|Publication number||US5387858 A|
|Application number||US 08/089,627|
|Publication date||Feb 7, 1995|
|Filing date||Jul 12, 1993|
|Priority date||Feb 27, 1992|
|Publication number||08089627, 089627, US 5387858 A, US 5387858A, US-A-5387858, US5387858 A, US5387858A|
|Inventors||Edward D. Bender, W. David Stratton|
|Original Assignee||Academy Of Applied Science|
|Export Citation||BiBTeX, EndNote, RefMan|
|Patent Citations (12), Referenced by (58), Classifications (10), Legal Events (10)|
|External Links: USPTO, USPTO Assignment, Espacenet|
This is a File Wrapper Continuation application of Ser. No. 842,457, filed Feb. 27, 1992 now abandoned.
The present invention relates to multiple power source circuits and methods for battery-operated products, such as AM/FM radios, radio/cassette players, stereo headsets, tape players and recorders, portable compact disc players and similar consumer and industrial electronic and electrical products; being directed to such products that are battery operated and, more particularly, to the use of photovoltaic (solar) cells, sometimes referred to as panels, in conjunction with a combination of rechargeable batteries and non-rechargeable emergency back-up batteries useful over a substantial portion of, if not the total life of the product.
The art is replete with systems for enabling the portable battery powering of consumer and other products of the above-mentioned types, using non-rechargeable replaceable batteries such as so-called alkaline cells and/or rechargeable cells such as nickel-cadmium (NICAD) cells and the like.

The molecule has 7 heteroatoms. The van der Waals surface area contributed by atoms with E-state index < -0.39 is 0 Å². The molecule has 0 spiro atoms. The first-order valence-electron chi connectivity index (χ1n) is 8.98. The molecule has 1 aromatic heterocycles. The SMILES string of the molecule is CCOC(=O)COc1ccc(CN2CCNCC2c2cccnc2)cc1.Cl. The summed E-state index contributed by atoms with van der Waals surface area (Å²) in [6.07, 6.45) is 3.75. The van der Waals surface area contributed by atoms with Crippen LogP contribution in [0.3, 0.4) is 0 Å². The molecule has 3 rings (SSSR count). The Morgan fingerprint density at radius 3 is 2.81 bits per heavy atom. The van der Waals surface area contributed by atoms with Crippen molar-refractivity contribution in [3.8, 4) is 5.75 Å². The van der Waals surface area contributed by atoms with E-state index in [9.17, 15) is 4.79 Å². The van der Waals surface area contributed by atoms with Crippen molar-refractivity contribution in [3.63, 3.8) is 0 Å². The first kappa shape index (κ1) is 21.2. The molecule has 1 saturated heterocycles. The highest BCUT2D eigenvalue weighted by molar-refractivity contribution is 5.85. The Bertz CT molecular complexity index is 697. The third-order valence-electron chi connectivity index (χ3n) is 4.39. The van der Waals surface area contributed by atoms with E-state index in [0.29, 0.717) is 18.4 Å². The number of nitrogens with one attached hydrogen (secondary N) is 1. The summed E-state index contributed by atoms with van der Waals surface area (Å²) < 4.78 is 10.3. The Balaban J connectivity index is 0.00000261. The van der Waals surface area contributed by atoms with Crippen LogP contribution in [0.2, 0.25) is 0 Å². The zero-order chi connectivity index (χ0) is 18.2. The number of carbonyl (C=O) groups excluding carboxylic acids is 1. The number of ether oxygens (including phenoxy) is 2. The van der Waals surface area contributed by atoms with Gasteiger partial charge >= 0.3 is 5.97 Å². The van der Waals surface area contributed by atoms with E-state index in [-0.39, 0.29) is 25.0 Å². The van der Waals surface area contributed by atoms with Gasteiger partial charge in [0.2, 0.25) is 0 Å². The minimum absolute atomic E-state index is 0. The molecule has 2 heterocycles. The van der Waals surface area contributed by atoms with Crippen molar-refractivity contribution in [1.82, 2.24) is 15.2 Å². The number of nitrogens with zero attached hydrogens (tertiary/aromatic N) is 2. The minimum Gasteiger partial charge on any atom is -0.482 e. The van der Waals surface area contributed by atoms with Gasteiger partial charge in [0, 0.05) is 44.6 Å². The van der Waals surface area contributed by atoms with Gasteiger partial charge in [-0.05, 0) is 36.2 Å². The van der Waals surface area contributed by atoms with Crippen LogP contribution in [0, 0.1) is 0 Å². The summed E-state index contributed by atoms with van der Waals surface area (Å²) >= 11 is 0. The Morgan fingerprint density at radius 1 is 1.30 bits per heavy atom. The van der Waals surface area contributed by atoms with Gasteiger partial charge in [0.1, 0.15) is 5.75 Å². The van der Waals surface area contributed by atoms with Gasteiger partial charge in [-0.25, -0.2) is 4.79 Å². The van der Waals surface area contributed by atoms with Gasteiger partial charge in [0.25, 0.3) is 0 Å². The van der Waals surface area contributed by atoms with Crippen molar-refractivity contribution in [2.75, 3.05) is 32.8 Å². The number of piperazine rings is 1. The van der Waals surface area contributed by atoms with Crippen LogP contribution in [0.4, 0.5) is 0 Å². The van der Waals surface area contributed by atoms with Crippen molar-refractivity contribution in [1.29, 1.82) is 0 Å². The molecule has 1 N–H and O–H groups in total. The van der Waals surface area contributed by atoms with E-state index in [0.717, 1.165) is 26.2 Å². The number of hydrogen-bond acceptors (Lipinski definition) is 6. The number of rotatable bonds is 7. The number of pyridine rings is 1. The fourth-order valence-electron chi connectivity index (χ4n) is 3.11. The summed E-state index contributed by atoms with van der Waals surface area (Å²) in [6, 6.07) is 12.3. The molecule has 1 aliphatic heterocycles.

It has earlier been proposed, as an illustration, to keep rechargeable batteries charged from the mains power outlet plugs as in U.S. Pat. No. 4,434,509. There are also proposals extending over several decades for using solar cells either directly or in combination with rechargeable batteries, as described, for example in U.S. Pat. Nos. 2,919,353; 2,951,163; 4,122,396; D256,360; and 4,209,346. It has further been proposed to power a radio with the combination of a solar cell, a rechargeable battery and a non-rechargeable battery with means for switching therebetween, as in U.S. Pat. No. 4,667,142; and various ether circuits have been proposed for solar-battery systems including U.S. Pat. No. 3,921,049 for using blocking diodes to prevent the discharge of a battery through a solar cell, and the like.